For many clubs, appointing a head coach yet to take charge of a first-team game can be seen as a huge gamble. That gamble is more so for a side trying to weave their way out of the EFL Championship, which many would describe as the most difficult league in the world.
For Queen’s Park Rangers they have rolled the metaphorical dice with the appointment of Michael Beale. However, there are few safer hands than the Bromley-born coach who has obtained 17 years of experience in the coaching industry with some of Europe’s most elite clubs.
His playing career only lasted until the age of 21, beginning at Charlton Athletic, he was released in 2021 and trialled at FC Twente along with clubs in the USA before calling it a day. Beale had always been fascinated by the idea of development, and shortly set up a futsal club in his hometown of Bromley, using some of the money he earnt as a youth player.
Futebol de Salão is a Brazilian brand of the game which aims to teach players close control using a smaller, lower bounce ball. Beale was fascinated by the manner in which players would use individual tricks to spin out of tight situations on the smaller pitch. The club was held in a church hall and three children turned up to his first session, despite only charging £4 per session.
“When young kids get out their mum or dad’s car, and they run to the pitch to start training, if after 15 minutes they don’t have the same energy that’s you that’s got it wrong. It’s the same for a professional footballer.” – Michael Beale.
It was whilst coaching here that he alerted the attention of Chelsea, who offered him a part time role with children in the community. He would find his love for player development here, eventually becoming full-time with the Blues.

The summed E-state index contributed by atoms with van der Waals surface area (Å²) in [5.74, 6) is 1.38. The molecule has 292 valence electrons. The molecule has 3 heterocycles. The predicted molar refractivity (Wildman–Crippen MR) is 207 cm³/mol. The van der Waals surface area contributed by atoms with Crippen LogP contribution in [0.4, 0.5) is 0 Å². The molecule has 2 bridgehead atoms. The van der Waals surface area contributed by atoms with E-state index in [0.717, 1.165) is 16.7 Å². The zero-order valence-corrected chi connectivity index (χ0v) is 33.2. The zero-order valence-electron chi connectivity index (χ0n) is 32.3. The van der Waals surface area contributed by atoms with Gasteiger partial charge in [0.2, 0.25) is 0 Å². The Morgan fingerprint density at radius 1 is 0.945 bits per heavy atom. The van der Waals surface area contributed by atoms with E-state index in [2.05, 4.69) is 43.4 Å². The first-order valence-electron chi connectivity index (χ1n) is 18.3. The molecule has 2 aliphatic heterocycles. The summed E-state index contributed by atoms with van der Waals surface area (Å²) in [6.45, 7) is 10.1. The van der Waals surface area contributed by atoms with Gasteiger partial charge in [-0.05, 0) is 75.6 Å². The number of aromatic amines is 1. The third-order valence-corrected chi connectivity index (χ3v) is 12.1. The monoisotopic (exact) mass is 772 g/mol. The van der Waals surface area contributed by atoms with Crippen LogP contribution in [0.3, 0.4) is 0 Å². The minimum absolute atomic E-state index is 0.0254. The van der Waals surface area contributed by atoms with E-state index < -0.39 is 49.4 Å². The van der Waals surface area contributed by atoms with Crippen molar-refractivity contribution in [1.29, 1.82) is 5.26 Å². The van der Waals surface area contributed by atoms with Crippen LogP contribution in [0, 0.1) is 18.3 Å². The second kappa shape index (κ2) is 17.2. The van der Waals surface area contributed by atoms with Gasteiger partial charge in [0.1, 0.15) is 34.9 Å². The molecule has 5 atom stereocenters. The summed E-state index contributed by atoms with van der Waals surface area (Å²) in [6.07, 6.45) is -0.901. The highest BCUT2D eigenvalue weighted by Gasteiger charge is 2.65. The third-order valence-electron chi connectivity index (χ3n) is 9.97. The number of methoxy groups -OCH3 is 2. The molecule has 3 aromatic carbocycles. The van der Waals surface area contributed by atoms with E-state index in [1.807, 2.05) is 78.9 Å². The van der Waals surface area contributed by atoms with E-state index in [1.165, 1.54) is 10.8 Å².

Whilst progressing through the ranks at Cobham he would coach under the stewardship of the likes of Carlo Ancelotti, Jose Mourinho and Guus Hiddink.
In doing so, he would cross paths with future England internationals Callum Hudson-Odoi Mason Mount and Tammy Abraham, who would be mentored by Beale during their movement through the Chelsea ranks.
All of this would take what Beale would later describe as ‘the stairs’ through their footballing pathway which involves loan moves down the pyramid. Meanwhile, after a move to Liverpool, he would coach a unique prospect in Trent Alexander-Arnold whose dramatic rise through the ranks to the first team which was described by Beale as ‘the lift’ route.
This particular prospect’s rise to the first XI proved to be what he would aim for in future, with him leaving Stamford Bridge following Roman Abrahmovicb’s move to the club. Beale eventually grew frustrated at the lack of academy players progressing into the first team, and felt Anfield would bear more fruits in that respect.
It was in his role with the Reds under-23’s where he’d first meet Steven Gerrard, who he’d follow to two assistant manager roles, but not before a stint in Brazil with Sao Paulo.
Beale had always been a long-time admirer of South American football and the street football culture it developed specifically, hence his futsal club back in Bromley. Working as an assistant to first-team manager and Tricolor Paulista legend Rogerio Ceni, Beale learnt Portuguese and gained the invaluable skill of being able to coach in a second language.